Wall Repair

It is a simple matter to repair minor damage to walls and ceilings and then to cover it up with a fresh coat of paint. With wall coverings, patching damage or curing paperhanging defects requires a different approach.

The most common form of damage to a wall covering is an impact that leaves a jagged tear. If the torn part is still attached, brush some paste on to its rear face and press it back into place. Use a seam roller to apply pressure to the flap and roll it flat.

If the torn part is missing it will be necessary to patch the damage. If there are some off cuts from the original papering job, cut a patch from them. If not, cut and dry strip a patch from an out-of-sight area behind a piece of furniture to use for the repair. Tear around the edges of the patch, holding it face-down, to create a thin ‘feathered’ edge, then paste it, place it over the damaged area and flatten it with a seam roller. If the paper is a thick two-layer duplex type, try to peel away the backing paper to reduce the thickness of the patch and make it less noticeable once it is in position. Feather the edge and paste in position.

Another common problem, blistering, is the result of in adequate pasting during paperhanging. It is a relatively simple task to slit blisters opens and soft dry seams to apply a little fresh paste and stick the covering firmly back to the wall. With fragile printed or flocked wall coverings, take care not to get paste on the surface.

If a carpet becomes damaged in one area and you cannot remove the mark, trim back the pile of the carpet with a razor blade. If this does not work, the answer is to patch the mark with a new piece of carpet. Use a spare off cut if you have one available, or cut the patch from an area in the room that will not be visible such as under a sofa.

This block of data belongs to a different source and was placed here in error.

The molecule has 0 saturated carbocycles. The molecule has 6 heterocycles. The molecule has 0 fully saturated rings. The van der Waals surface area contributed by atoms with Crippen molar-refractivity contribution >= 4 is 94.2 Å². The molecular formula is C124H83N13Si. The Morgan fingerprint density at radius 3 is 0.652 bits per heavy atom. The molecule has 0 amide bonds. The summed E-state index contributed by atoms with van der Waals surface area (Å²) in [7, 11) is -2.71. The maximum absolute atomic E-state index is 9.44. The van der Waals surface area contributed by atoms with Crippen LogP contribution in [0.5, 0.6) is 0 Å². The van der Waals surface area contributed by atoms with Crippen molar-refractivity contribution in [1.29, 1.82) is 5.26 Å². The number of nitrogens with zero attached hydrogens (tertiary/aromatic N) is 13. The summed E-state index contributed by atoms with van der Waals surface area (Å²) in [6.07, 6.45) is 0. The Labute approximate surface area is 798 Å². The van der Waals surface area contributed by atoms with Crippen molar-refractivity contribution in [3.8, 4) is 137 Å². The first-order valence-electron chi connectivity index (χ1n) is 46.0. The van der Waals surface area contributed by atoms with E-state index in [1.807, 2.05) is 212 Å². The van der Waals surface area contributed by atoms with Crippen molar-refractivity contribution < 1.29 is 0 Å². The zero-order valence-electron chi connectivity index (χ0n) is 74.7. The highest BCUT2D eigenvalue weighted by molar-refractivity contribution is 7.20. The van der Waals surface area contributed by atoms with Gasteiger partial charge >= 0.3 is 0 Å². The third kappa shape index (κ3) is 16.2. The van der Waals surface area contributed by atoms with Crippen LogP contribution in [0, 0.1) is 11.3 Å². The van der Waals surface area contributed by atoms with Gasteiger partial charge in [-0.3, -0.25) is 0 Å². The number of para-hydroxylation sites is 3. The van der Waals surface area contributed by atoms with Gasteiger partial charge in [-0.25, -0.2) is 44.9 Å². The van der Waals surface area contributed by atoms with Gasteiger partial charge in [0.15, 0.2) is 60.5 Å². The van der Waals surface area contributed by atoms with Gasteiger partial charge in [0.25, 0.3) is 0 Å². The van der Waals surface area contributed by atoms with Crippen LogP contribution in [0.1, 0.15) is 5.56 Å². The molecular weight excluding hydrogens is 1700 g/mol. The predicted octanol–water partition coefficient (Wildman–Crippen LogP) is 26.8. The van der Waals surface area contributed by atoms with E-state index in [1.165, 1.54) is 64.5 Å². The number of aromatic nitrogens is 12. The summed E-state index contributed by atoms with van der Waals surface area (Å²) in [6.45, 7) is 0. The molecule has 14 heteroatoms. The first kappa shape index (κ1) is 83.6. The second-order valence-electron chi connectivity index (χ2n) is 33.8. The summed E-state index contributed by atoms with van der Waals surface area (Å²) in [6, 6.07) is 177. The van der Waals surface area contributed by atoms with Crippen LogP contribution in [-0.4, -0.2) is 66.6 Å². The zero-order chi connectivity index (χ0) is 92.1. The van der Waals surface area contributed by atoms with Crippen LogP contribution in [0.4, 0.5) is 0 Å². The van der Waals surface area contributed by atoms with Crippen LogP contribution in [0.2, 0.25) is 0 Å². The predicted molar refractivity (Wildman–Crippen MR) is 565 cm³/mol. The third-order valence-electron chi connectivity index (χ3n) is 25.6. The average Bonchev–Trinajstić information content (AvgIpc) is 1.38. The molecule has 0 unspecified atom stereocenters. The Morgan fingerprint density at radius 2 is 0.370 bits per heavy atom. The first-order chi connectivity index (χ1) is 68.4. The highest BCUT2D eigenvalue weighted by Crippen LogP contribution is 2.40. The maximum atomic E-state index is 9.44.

If a seam has failed to stick flat, lift it with a filling knife (putty knik) and use a slip of abrasive paper to sand off the dried paste behind it. Use the filling knife to hold the edge of the wall covering away from the wall, and brush it little paste on to the back of the paper and also on to the wall surface. Leave to soak. Press the scam down flat with a seam roller, then use a sponge or damp cloth to remove any paste that has oozed on to the face of the wall covering before it dries.

Patching Damaged Wallpaper

1. Cut a repair patch from an off cut of the original wall covering or strip one from behind a piece of furniture. Check that the patch will cover the damage and match the pattern.

2. Carefully tear along the edges of the patch to reduce its thickness and create a thin feathered edge. Check that not backing paper is visible.

3. Some 2-layer duplex papers are too thick to use as a patch. Try to separate backing paper at a corner of the paper at a corner of the patch and peel it off.

4. Paste it back of the patch and place it over the damaged area, aligning the pattern carefully. ‘Iron’ it into place with the aid of a seam roller.

Curing a Dry Blister

1. If a dry blister appears after wallpapering, use a sharp knife to make 2 cuts through the blister at right-angles.

2. Peel back the triangular tongues formed and apply a little paste to the wall surface and to the back of the tongues. Leave to soak for a few minutes.

3. Press the triangles back into place and run a seam roller along the cuts to bond the paper firmly to the wall and leave an almost invisible repair.


1. First remove as much of the dirt as you can by vacuuming, placing the nozzle down over the dirt rather than sweeping it back and forth to avoid rubbing in the mark.

2. If the mark is only fairly light, try carefully trimming back the carpet pile, using a razor blade.

3. If the mark is ingrained, lift the carpet and place a piece of hardboard on top of the underlay, beneath the damage. Cut a matching piece of carpet, slightly larger than the damaged area, and place over the damaged area with the pile running the same way. Cut right through both carpets, then replace the old patch with the new.